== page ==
Lawmakers: Take healthcare to voters

SALEM, Ore. (AP) – With a shrinking Oregon Health Plan and no legislative proposals to cover the 600,000 Oregonians without insurance, a group of advocates and lawmakers plan to take the issue directly to voters.

They plan an initiative campaign to put a measure on the November 2006 ballot that would require the Legislature to come up with a plan to extend affordable health care to more Oregonians.

How that’s done would be up to lawmakers in the next two legislative sessions, but they would be required to pass a plan by 2009.

“We can no longer tolerate leaving 600,000 Oregonians without health insurance,” Rep. Mitch Greenlick, D-Portland, said at a news conference Wednesday to announce the initiative drive.

Greenlick said about two-thirds of uninsured Oregonians are employed, but either cannot afford employer-provided health insurance or it is not offered to them.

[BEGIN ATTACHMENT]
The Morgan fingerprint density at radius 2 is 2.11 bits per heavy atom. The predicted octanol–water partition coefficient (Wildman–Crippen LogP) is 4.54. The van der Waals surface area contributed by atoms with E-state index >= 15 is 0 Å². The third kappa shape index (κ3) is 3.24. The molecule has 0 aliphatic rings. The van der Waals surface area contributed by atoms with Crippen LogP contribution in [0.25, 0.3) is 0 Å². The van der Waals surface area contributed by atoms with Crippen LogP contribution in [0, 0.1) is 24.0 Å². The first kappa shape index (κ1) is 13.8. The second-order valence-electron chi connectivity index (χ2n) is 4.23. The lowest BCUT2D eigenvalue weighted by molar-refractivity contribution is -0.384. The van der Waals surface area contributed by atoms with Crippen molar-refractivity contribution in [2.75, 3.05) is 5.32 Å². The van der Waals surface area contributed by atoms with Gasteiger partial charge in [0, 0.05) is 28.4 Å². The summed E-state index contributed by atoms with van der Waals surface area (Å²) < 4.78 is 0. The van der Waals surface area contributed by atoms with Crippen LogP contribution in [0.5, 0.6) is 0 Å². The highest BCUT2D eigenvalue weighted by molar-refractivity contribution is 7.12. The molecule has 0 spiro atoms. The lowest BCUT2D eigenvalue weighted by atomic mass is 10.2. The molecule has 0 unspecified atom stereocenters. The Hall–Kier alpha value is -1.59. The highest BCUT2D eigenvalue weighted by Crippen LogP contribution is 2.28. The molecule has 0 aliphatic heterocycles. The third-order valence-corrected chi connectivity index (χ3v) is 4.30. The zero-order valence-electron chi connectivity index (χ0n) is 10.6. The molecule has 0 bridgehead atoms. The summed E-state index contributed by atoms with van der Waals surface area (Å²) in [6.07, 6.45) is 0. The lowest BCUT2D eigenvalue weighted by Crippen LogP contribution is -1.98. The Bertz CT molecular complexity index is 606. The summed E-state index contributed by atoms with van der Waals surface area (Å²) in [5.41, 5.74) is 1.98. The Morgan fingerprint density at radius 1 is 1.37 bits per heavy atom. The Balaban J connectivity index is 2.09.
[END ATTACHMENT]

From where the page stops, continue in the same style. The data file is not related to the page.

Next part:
Co-sponsors of the proposal are Sens. Ben Westlund, R-Bend, and Alan Bates, D-Ashland. Greenlick said the three are turning to the initiative option because Greenlick has introduced a similar bill in two legislative sessions and has yet to get a hearing on it.

The lawmakers will have to gather 100,000 signatures by July 2006 to put their proposed constitutional amendment on the fall ballot.

If voters approved the amendment, the state constitution would require the legislature to “expand health care coverage so that every Oregon resident is able to obtain effective and affordable health care on a regular basis.”

The proposal calls on lawmakers to strengthen employer-provided insurance and maximize Medicaid, Medicare and existing health care programs.

Details would be left to legislators.

“We’re in trouble now, but it’s a crisis that is getting worse,” said Westlund of the 600,000 uninsured and the rising cost of health care.

The last time voters faced a referendum to decrease the number of uninsured in the state was 2002, when a measure to provide universal health care for all Oregonians was soundly defeated because it would have raised taxes.